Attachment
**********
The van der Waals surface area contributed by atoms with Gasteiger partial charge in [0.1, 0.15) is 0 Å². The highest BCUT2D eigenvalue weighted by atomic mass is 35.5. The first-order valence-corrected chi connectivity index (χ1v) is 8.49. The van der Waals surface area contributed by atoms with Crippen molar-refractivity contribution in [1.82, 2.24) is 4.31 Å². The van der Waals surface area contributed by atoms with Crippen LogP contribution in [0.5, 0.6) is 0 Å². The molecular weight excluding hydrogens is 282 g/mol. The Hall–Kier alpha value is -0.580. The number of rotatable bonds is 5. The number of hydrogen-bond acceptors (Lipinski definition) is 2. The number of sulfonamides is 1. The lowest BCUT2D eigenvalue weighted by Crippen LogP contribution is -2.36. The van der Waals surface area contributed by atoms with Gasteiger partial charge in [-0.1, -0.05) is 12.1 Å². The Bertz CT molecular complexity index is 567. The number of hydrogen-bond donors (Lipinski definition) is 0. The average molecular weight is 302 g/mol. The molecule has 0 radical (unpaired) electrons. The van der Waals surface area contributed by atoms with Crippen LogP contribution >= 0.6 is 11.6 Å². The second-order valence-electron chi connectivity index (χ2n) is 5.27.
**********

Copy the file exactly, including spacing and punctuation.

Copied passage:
The van der Waals surface area contributed by atoms with Gasteiger partial charge in [0.1, 0.15) is 0 Å². The highest BCUT2D eigenvalue weighted by atomic mass is 35.5. The first-order valence-corrected chi connectivity index (χ1v) is 8.49. The van der Waals surface area contributed by atoms with Crippen molar-refractivity contribution in [1.82, 2.24) is 4.31 Å². The van der Waals surface area contributed by atoms with Crippen LogP contribution in [0.5, 0.6) is 0 Å². The molecular weight excluding hydrogens is 282 g/mol. The Hall–Kier alpha value is -0.580. The number of rotatable bonds is 5. The number of hydrogen-bond acceptors (Lipinski definition) is 2. The number of sulfonamides is 1. The lowest BCUT2D eigenvalue weighted by Crippen LogP contribution is -2.36. The van der Waals surface area contributed by atoms with Gasteiger partial charge in [-0.1, -0.05) is 12.1 Å². The Bertz CT molecular complexity index is 567. The number of hydrogen-bond donors (Lipinski definition) is 0. The average molecular weight is 302 g/mol. The molecule has 0 radical (unpaired) electrons. The van der Waals surface area contributed by atoms with Crippen LogP contribution >= 0.6 is 11.6 Å². The second-order valence-electron chi connectivity index (χ2n) is 5.27.